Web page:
Presenting and Back-testing the 2-1-2 Candlestick Pattern
Back-testing the 2-1-2 Pattern in the Strat Price Action Technique
Candlestick patterns are an amazing pattern recognition tool that needs to be studied more. This article discusses the 2-1-2 pattern that is applied using the Strat indicator, a technique discussed in a previous article.
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Refresher on the Strat Indicator
Candlestick charts are among the most famous ways to analyze the time series visually. They contain more information than a simple line chart and have more visual interpretability than bar charts.
A candlestick is a box-shaped chronological element composed of OHLC data which helps determining the trend but also gives more information on volatility and market psychology.
A bullish candlestick is generally green (or white) and occurs whenever the close price is higher than the open price.
A bearish candlestick is generally red (or black) and occurs whenever the close price is lower than the open price.
The next chart shows a candlestick chart on EURUSD. The time frame used is hourly. What can you say about the trend seen?
The Strat indicator is an overlay technique which means that its information (or values) appear on the same chart as the candlesticks as opposed to independent indicators that are charted in a different panel (e.g. the RSI).
Created by Rob Smith, the Strat indicator aims to categorize candlesticks based on their position relative to the previous ones.
Inside bar (labeled as 1): The candle is completely within the high and low of the previous candle. An inside bar represents indecision.
Directional bar (labeled as 2): The candle extends above or below either the high or low of the previous candle.
Outside bar (labeled as 3): The candle extends both above and below either the high or low of the previous candle.
The color of the candles are not extremely important in the Strat indicator. The following Figure shows a theoretical illustration of an inside bar.
The following Figure shows a theoretical illustration of a directional bar.
The following Figure shows a theoretical illustration of an outside bar.
Inside bars may represent a pause in the current move and may signal a reversal or a consolidation. Directional bars represent a continuation of the move (the market is still in the middle of the established trend). Outside bars represent a possibility of a broadening formation.
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The 2-1-2 Pattern
If you have read my previous articles (or books), then you should have an idea on how to import and manipulate financial time series in Python. To make this section short, I will only show the signal function which is the function that contains the necessary conditions that reflect the needed pattern. Just keep in mind the following variables:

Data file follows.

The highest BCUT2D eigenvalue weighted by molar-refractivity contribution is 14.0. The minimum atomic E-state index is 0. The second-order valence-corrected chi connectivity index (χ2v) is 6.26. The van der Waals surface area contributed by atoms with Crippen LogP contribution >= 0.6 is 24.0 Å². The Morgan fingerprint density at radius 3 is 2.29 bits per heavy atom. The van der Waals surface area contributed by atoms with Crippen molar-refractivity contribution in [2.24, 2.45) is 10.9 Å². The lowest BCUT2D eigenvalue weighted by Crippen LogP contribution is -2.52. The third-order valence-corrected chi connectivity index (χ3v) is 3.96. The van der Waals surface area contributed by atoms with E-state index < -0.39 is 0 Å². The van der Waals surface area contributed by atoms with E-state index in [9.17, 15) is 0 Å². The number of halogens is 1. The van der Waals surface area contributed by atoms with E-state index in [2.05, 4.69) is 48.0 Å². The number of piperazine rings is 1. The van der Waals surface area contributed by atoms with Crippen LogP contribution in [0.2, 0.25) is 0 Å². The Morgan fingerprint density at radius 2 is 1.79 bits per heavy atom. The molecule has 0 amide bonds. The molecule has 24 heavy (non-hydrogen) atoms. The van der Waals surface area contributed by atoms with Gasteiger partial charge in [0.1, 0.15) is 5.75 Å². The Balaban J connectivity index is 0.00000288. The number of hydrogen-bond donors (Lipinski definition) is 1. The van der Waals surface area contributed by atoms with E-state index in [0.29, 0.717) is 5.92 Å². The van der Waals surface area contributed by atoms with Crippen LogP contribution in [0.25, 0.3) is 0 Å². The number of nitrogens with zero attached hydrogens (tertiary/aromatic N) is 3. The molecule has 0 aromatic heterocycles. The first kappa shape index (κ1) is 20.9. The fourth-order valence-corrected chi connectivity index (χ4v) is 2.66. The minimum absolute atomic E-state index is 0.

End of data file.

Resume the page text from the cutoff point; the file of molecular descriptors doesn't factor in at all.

Now, the 2-1-2 is a continuation candlestick pattern that comes from using the Strat technique. The theoretical illustrations are as shown below.
Therefore, the trading conditions are as follows:
A bullish 2–1–2 continuation pattern is validated when a directional up candle is printed and followed by an inside candle. The bullish signal is given when a new candle surpasses the high of the inside candle and the target is set to the high of the directional candle.
A bearish 2–1–2 continuation pattern is validated when a directional down candle is printed and followed by an inside candle. The bearish signal is given when a new candle breaks the low of the inside candle and the target is set to the low of the directional candle.
The signal function in Python can be coded as follows (keep in mind the variables used to help guide you):
Obviously the trades are short since the target is close to the entry (this should say something about the hit ratio already). The next Figure shows a signal chart on EURUSD.
The next Figure shows a signal chart on USDCHF.
Since no stop limit is given, I will assume a time limit for the position to be exited, that is if we initiate a position, it should not be longer than 10 time periods before closing at the close price of the candle. This is of course risky but it better than not having a stop at all.
Let’s take a look at the back-testing results on EURUSD’s hourly values since 2012:
Hit Ratio = 90.10%
Profit factor = 1.05
Realized RR = 0.115
Number of Trades = 3255
Take a look at the below equity curve.
It seems that the strategy has a very high hit ratio but with such a low risk-reward ratio, it is unlikely to give any profits due to the return volatility and the huge risk. The number of trades is healthy but the strategy in its default parameter does not work.
Remember this when FX signal providers promise you a 90% accuracy.
To sum up, what I am trying to do is to simply contribute to the world of objective technical analysis which is promoting more transparent techniques and strategies that need to be back-tested before being implemented. This way, technical analysis will get rid of the bad reputation of being subjective and scientifically unfounded.
I recommend you always follow the the below steps whenever you come across a trading technique or strategy:
Have a critical mindset and get rid of any emotions.
Back-test it using real life simulation and conditions.
If you find potential, try optimizing it and running a forward test.
Always include transaction costs and any slippage simulation in your tests.
Always include risk management and position sizing in your tests.
Finally, even after making sure of the above, stay careful and monitor the strategy because market dynamics may shift and make the strategy unprofitable.